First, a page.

Before the war crisis they were on course to begin tightening monetary policy—already a delicate operation given that the financial markets have become so dependent on cheap money that even a small rise could provoke market turbulence and even a recession.
Now inflation is surging, and the financial system has become even more unstable. The first indication of how they intend to react will come today when the European Central Bank (ECB) announces the future direction of its monetary policy.
Last month the ECB’s governing council said it would undertake a “gradual normalisation” of monetary policy including a possible wind-down of its asset purchasing program and a lifting of interest rates at least by the end of the year.
The indications from ECB President Christine Lagarde and ECB Chief Economist Philip Lane are that these plans may be put on hold.
As the Financial Times noted, Lagarde has said the bank would “take whatever action is needed” in response to the Ukraine situation. Lane said it could accept inflation above its 2 percent target when dealing with “an adverse supply shock” and the bank could consider “new policy instruments” to support financial markets.
However, such measures could widen already existing divisions in the bank’s governing council. Some members may insist that the “normalisation” policy must continue under conditions where inflation hit a eurozone record of 5.8 percent in February and is expected to go to 7 percent later this year.
The FT cited one “hawk” on the governing council who said: “It is obvious that inflation will stay with us, so we have to do something. We cannot just say we will wait and see.”
The Fed will determine its monetary policy next week, having already pencilled in a rise of 0.25 percent, with further rises of the same size over the course of the year as well as starting to reduce its $9 trillion holdings of financial assets.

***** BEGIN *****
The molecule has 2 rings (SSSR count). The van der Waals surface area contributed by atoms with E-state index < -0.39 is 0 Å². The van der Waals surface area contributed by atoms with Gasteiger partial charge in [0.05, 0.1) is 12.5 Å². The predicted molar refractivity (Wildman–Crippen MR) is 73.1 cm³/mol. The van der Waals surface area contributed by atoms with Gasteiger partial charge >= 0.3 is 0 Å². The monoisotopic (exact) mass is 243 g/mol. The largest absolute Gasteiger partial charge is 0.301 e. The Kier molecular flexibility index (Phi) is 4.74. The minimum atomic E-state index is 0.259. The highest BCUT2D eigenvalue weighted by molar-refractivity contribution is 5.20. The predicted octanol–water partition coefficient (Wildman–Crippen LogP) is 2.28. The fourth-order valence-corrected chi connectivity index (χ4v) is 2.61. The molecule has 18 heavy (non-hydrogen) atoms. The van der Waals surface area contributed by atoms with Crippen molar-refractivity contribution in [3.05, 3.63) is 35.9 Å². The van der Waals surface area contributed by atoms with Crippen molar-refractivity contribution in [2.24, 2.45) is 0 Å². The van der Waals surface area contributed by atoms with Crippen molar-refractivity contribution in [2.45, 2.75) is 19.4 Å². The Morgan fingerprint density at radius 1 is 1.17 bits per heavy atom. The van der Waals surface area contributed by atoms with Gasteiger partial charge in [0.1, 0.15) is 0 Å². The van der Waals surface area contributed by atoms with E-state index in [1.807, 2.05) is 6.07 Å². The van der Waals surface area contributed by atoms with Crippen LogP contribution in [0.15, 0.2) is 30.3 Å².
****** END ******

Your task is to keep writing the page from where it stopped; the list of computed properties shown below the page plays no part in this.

The expectation of interest rate rises has already had a major impact on Wall Street with the tech-heavy NASDAQ index now down by almost 20 percent so far this year.
The shares of tech companies, many of which have yet to turn a profit, are highly sensitive to interest rate increases because their “expectations” of future profits are discounted at the prevailing interest rate to determine their present market value—the higher the rate the lower the value.
An article by Robin Wigglesworth in the FT noted: “In dollar terms, the tech-heavy market has now lost well over $5 trillion since its November peak—more than the NASDAQ’s dollar losses through the entire dotcom bubble unwinding in 2000–02.”
The relatively stronger position of Big Tech companies—the well-known names such as Apple, Google and Microsoft—was obscuring the extent of the damage. But the rapid fall in the shares of Meta (the owner of Facebook) indicate that even Big Tech is not immune.
It has been estimated that almost two-thirds of the NASDAQ’s 3,000 members have fallen by at least 25 percent from their 52-week highs. Almost 43 percent have lost more than half their value and a fifth had dropped by over 75 percent.
“The $5.15 trillion that has evaporated from the NASDAQ in recent weeks is like the entire UK stock market going ‘poof’,” Wigglesworth wrote.
Goldman Sachs has estimated that if the Fed decides to forcefully tighten monetary policy—and it may decide to do so with inflation predicted to rise even further in the US, possibly reaching double-digit levels—the NASDAQ could fall another 17 percent.
Wigglesworth concluded that a repeat of the dotcom bust may not come but added that “the scales of the wealth destruction is already enormous” and the “wider reverberations are still unknowable, and could be significant.”